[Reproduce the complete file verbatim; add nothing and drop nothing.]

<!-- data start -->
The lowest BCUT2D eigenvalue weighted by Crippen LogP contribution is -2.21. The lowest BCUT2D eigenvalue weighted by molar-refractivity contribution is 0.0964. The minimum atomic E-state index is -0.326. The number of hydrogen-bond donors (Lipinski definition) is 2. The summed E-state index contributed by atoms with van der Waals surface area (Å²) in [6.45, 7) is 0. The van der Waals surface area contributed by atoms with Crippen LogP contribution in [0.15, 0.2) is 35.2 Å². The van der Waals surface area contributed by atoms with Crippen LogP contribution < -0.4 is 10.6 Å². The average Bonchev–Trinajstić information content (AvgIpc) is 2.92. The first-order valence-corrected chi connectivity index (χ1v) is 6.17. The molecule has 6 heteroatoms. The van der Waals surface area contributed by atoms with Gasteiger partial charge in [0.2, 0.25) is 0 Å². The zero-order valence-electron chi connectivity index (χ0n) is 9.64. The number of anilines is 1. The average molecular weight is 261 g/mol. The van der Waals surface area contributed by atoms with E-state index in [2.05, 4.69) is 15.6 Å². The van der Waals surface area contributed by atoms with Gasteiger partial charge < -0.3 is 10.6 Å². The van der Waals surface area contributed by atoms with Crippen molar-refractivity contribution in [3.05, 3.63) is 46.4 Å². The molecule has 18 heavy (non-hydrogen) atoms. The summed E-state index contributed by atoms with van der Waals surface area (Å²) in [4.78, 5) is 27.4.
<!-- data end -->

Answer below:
The lowest BCUT2D eigenvalue weighted by Crippen LogP contribution is -2.21. The lowest BCUT2D eigenvalue weighted by molar-refractivity contribution is 0.0964. The minimum atomic E-state index is -0.326. The number of hydrogen-bond donors (Lipinski definition) is 2. The summed E-state index contributed by atoms with van der Waals surface area (Å²) in [6.45, 7) is 0. The van der Waals surface area contributed by atoms with Crippen LogP contribution in [0.15, 0.2) is 35.2 Å². The van der Waals surface area contributed by atoms with Crippen LogP contribution < -0.4 is 10.6 Å². The average Bonchev–Trinajstić information content (AvgIpc) is 2.92. The first-order valence-corrected chi connectivity index (χ1v) is 6.17. The molecule has 6 heteroatoms. The van der Waals surface area contributed by atoms with Gasteiger partial charge in [0.2, 0.25) is 0 Å². The zero-order valence-electron chi connectivity index (χ0n) is 9.64. The number of anilines is 1. The average molecular weight is 261 g/mol. The van der Waals surface area contributed by atoms with E-state index in [2.05, 4.69) is 15.6 Å². The van der Waals surface area contributed by atoms with Gasteiger partial charge < -0.3 is 10.6 Å². The van der Waals surface area contributed by atoms with Crippen molar-refractivity contribution in [3.05, 3.63) is 46.4 Å². The molecule has 18 heavy (non-hydrogen) atoms. The summed E-state index contributed by atoms with van der Waals surface area (Å²) in [4.78, 5) is 27.4.